Here is the schematic

I checked the circuit 1 million times. I got it from a website. Everything is correctly connected. The sound is loud, but it is very distorted. I use a 9 V battery.

Where is the problem? :(

EDIT:I used an LM386M-86 CHIP and not the LM386N-4 CHIP that is used on this schematic.This may have caused he problem??

  • 2
    \$\begingroup\$ You haven't told us what signal you are feeding in and what voltage it is. \$\endgroup\$ – Transistor Jun 8 '19 at 20:02

LM386 needs an AC coupling capacitor on its input.

If your input circuit is DC coupled, you disrupt the input biasing arrangements built into the amplifier. Instead of being centred, the output voltage is probably close to one of the supply rails, clipping the positive or negative half of the AC waveform, resulting in severe distortion.

Insert 1 uF (or 10 uF) in the path labelled "Mono_Audio" on the schematic.

EDIT : Peter Mortensen is absolutely right to ask for references - my memory was way off here.

What I got wrong : it is NOT essential to eliminate a DC path between +In (Pin 2) and GND.

What still matters : it IS important to keep the DC source impedances similar on both input pins (pin 2 and pin 3). to keep the inputs roughly balanced and the DC output voltage roughly Vcc/2 (4.5V wit a gV supply.

Since Vin- (pin 2) is connected to GND here, that means Vin+ must be fed from a fairly low impedance to GND, say 10K or less. So my previous suggestion may be a step in the wrong direction (unless you also allow Pin 2 to float) - instead, you may need a DC path to GND such as a 5K resistor from "Mono_Audio" to GND.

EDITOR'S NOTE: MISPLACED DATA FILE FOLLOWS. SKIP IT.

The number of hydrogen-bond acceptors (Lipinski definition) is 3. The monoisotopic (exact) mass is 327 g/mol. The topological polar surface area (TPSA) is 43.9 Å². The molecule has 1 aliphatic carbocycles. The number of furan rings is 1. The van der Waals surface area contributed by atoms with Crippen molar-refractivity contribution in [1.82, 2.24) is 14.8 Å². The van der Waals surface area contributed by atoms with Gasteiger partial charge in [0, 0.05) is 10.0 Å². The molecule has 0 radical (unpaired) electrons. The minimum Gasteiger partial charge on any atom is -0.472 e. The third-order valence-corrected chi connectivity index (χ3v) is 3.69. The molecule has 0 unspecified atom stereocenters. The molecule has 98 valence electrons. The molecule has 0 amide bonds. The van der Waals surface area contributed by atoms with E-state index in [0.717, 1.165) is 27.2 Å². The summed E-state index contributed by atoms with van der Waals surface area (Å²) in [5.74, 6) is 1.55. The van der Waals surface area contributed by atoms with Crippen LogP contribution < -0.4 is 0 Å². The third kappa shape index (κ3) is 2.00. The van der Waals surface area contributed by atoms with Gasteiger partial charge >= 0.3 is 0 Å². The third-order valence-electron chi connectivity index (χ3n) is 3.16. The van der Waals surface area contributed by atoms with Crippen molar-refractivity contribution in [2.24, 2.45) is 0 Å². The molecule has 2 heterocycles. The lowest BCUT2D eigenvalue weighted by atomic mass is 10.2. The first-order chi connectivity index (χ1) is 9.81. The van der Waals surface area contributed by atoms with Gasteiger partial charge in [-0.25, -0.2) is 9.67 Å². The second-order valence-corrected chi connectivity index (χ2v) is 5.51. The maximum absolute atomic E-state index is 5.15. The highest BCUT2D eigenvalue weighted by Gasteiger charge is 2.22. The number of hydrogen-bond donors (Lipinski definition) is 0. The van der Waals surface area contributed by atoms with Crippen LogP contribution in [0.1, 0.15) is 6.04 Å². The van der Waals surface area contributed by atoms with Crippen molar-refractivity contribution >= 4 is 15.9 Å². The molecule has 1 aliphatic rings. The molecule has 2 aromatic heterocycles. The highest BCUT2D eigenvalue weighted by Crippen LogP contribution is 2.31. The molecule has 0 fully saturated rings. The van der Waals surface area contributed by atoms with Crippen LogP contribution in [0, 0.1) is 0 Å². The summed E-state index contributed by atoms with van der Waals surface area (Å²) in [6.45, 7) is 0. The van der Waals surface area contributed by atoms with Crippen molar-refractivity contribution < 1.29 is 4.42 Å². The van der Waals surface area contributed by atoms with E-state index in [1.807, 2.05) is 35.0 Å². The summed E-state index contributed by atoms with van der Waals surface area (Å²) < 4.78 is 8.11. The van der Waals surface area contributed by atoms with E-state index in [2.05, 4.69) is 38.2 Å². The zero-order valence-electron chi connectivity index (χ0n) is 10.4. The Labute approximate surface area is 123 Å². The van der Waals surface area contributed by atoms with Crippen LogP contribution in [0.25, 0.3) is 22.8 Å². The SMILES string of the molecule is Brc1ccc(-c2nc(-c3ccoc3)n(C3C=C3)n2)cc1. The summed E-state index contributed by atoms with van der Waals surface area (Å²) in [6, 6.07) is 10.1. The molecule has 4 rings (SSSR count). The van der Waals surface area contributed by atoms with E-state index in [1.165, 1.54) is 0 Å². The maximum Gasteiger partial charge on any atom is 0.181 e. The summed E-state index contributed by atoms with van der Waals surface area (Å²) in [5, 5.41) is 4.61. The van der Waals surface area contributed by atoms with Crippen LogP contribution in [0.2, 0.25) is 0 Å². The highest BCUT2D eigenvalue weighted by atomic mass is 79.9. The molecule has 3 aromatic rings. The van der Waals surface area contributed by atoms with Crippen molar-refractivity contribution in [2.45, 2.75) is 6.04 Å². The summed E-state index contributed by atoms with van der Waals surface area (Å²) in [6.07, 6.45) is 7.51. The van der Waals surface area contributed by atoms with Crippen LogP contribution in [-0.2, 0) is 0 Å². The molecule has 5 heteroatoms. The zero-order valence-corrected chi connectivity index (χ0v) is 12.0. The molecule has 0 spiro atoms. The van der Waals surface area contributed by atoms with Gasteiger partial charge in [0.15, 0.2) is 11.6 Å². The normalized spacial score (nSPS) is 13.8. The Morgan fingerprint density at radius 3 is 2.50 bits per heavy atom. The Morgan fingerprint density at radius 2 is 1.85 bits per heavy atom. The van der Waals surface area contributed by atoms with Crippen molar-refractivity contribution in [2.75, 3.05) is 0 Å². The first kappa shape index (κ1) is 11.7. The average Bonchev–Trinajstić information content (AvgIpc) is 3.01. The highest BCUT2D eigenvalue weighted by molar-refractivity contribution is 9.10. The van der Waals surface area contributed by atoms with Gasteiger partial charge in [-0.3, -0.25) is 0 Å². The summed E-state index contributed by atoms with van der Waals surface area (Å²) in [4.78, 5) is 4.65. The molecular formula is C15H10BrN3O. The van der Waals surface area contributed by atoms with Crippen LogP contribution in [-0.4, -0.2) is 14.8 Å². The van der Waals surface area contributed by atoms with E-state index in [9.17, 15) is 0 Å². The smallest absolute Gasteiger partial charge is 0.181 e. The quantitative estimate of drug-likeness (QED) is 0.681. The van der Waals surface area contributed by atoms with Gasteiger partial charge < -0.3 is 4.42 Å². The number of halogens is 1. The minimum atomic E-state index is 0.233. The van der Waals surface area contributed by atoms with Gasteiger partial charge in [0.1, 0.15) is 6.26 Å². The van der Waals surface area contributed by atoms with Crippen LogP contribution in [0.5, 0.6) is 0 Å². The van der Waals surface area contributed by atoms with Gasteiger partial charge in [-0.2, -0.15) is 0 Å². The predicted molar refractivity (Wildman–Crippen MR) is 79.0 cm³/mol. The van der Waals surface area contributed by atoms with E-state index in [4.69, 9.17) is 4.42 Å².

Be guided by the DC voltage on VOut (pin 5).

  • 1
    \$\begingroup\$ Perhaps add some numbers and references? From the datasheet for TI's version, page 4, "Recommended Operating Conditions", "VI, Analog input voltage", minimum -0.40 V, maximum 0.4 V. \$\endgroup\$ – Peter Mortensen Jun 9 '19 at 10:15

Probably because the input signal level is too high. To test this, add a 100 ohm resistor from pin 3 to GND. The output volume will be reduced, but, if high input level is the problem, it also will be less distorted. Consider adding a volume control at the input. It is shown on the datasheet applications.

Also, pay very careful attention to the power supply decoupling. Add a 100 nF ceramic capacitor in parallel with the 100 uF electrolytic, and make sure the leads are as short as possible and as close as possible to the device pins 4 and 6

Also, there should be a coupling capacitor between the junction of the two input resistors and pin 3. This is to remove any residual DC on the incoming signals, which can affect the output voltage range.

Also, there should be a 10 ohm resistor in series with the 100 nF capacitor on the output to ground. This is called a Zobel network and works to reduce high frequency oscillations, which can sound like distortion.

Note: it is much easier to discuss the components of a circuit if the schematic has a unique reference designator for each one.

  • \$\begingroup\$ the input signal level isn't high. It is from a mp3 player \$\endgroup\$ – Stelios Liakopoulos Jun 8 '19 at 20:19
  • \$\begingroup\$ i burned both of my LM386 chips. The first because i did wrong connections and the second because i thought the problem was the 9 volts of the battery and i used a 24volt adaptor to power the circuit(i am stupid). When i buy new ones and build the circuit again i will try your solutions \$\endgroup\$ – Stelios Liakopoulos Jun 8 '19 at 20:22
  • 3
    \$\begingroup\$ The output level from an mp3 player can be too high for this amplifier. You have the gain set to 20, the maximum output it can provide is probably about 5-6V pk-pk, the maximum input will, therefore be about 1/4 V.Turn down the volume on the player. \$\endgroup\$ – Kevin White Jun 8 '19 at 21:47

Your Answer

By clicking “Post Your Answer”, you agree to our terms of service, privacy policy and cookie policy

Not the answer you're looking for? Browse other questions tagged or ask your own question.